NES controllers had a whopping four buttons and the iconic digital directional controller (aka D-pad). Back then, console games had relatively simple interaction. These days gaming pads have quite a bit more. The D-pad is still there but its use for movement is diminishing and has been largely replaced by an analog thumb stick which allows more accurate control. Another analog thumb stick has been added to the right hand side. Four digital buttons under the right thumb. One digital and one analog shoulder button on each side (for index and middle fingers). Start and select buttons in the middle. A total of 10 buttons and three directional controllers. Out of these, only the start and select buttons are not within instant reach.
On the other side of the fence, a keyboard has at least 102 keys. By using combinations of shift and alt keys, a plethora of characters can be produced with a keyboard. In gaming it is typical to use just one hand on the keyboard (assuming the game requires a mouse). If I place my hand in the classic WASD position (used by gamers for movement, although I actually use WAXD), I can reach about twenty buttons with my fingers quite easily. A typical mouse has three buttons and a wheel these days. Mouse movement typically controls a cursor, camera movement or looking (in fps games). While the difference is not as dramatic as it was in the NES era, the PC gamer still has a lot more buttons available.
So is the keyboard evil? In terms of learning, I am leaning towards yes. Figuring out what key does what is a huge task as there are many to try (remember, sometimes alt, ctrl and shift combinations do different things!) without a reference. Remembering them is another thing. On a pad it doesn't take that long to try each button to see what it does. With modern games it's not exactly as straightforward, but I'll come to that in a bit. A large amount of possibilities is also not always best for interaction design. A pad is a constrained design space - once you run out of buttons to assign actions to it's time to optimize your control scheme. On a keyboard it might be a bit too easy to just add another key.
On the other hand, PC gamers have high customization options for their control layouts. If one thing is seriously wrong with console game makers, it's this: too few games allow remapping of controls. Even if this would be almost trivial to implement. This is not a problem until we run into button combinations. 8 actions in a modern game is often not enough. On pads, developers are overcoming the problem by assigning actions to button combinations - typically combined presses of shoulder and thumb buttons. What I personally don't understand is putting actions behind combinations of two thumb buttons. Hello, I only have one thumb to press these buttons with. Pressing two buttons with one thumb ranges from okay (buttons that are on the same diagonal direction the thumb points to - for example triangle and circle on the PS3 pad) to anatomically impossible (the buttons are on opposite corners of the pad layout - for example, square and circle on the PS3 pad).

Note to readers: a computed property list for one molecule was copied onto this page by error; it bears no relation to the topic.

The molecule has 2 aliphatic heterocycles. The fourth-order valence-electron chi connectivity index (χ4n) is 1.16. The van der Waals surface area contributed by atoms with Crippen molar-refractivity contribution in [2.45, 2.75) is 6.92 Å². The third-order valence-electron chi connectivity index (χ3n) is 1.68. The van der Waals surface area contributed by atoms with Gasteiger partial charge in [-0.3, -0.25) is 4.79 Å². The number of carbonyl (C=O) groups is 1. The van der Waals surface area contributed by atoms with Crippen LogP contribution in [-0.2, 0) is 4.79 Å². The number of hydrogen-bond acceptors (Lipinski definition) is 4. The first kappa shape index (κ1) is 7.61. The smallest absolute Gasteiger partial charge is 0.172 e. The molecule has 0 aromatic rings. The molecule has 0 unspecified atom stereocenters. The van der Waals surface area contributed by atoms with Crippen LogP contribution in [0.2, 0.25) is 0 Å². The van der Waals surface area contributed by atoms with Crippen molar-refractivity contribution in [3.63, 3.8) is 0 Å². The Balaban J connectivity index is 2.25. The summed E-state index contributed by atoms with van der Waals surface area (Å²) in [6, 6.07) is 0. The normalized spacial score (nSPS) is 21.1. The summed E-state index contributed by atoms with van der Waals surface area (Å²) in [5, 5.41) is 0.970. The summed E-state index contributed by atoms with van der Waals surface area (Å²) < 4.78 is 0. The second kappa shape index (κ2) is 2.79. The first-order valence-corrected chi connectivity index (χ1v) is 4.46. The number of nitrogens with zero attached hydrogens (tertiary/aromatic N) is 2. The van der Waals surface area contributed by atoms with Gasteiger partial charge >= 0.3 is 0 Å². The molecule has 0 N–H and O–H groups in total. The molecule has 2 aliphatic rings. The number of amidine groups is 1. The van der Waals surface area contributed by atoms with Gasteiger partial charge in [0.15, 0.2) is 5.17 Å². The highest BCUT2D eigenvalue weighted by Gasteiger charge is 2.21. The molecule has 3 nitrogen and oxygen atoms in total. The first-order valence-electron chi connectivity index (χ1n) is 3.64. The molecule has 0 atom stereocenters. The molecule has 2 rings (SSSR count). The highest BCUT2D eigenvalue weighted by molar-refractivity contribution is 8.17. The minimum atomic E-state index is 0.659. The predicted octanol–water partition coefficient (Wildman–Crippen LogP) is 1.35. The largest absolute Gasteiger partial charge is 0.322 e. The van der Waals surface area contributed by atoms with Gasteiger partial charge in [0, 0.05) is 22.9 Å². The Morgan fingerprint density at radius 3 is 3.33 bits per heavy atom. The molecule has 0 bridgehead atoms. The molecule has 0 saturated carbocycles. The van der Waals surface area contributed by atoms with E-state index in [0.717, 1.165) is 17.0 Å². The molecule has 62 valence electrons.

Some games handle large amount of actions on a pad gracefully (recent example: Darksiders). Some games on the other hand clearly do not (recent example: Prototype). I've heard (I don't have a modern PC, so I haven't tried) that a modern problem with multi-platform PC games is that their controls have been poorly implemented. The developers have designed console control first (because they are more restrictive) and then made as direct a port as possible to the PC, resulting in game play that is clearly not optimized for the keyboard + mouse combination. While 20 keys are reachable when using WASD, it's worthwhile to remember that at least two fingers are reserved for movement buttons most of the time. It takes some training to use all 20 reachable keys without fluidly.
So what does this random train of thought have to do with usability? For starters, design for your controller. If it easily affords only ten actions, don't try to put twelve in your application. Combinations of keys are typically bad because they make actions "invisible". This can be overcome with clever modifier design. In the console version of Assassin's Creed, thumb buttons are mapped to body parts with spatial association: top button is for eyes, left for left hand, right for right hand and bottom button for legs. When a modifier button is pressed, the action changes accordingly. If the character is in stealth mode, the actions will be subtle - if he is not, they will be more rash. The button for one hand can make the character push crowds aside gently, or throw them aside while rushing through.
Another way to go is visual feedback: when a modifier is pressed, display what buttons do on the screen. This is especially good for learning your controller and interface combination. Packing too much information into the buttons should be avoided - a lot of people might not realize that the spatial arrangement of symbols on a key on a keyboard indicate which modifier should be pressed along with that key to get a particular symbol. When the controller is relatively small, this kind of visual feedback on the display is feasible. For keyboards it would be way too much information.
Coming back to the keyboard, typing is what it affords best. If your application needs a lot of typing, using a keyboard is a necessity and coming up with a replacement that is as easy to learn and as efficient (chord keyboards are more effective but difficult to learn) might provide a rather interesting challenge. However, when binding other actions than typing to the keyboard, defining a good scheme becomes important. Shortcuts for example feel rather arbitrary in most modern applications (which is why I called for customizable shortcuts earlier) . There aren't even any standards between vendors which is a disaster.
Short version? I guess it's "pads rule!"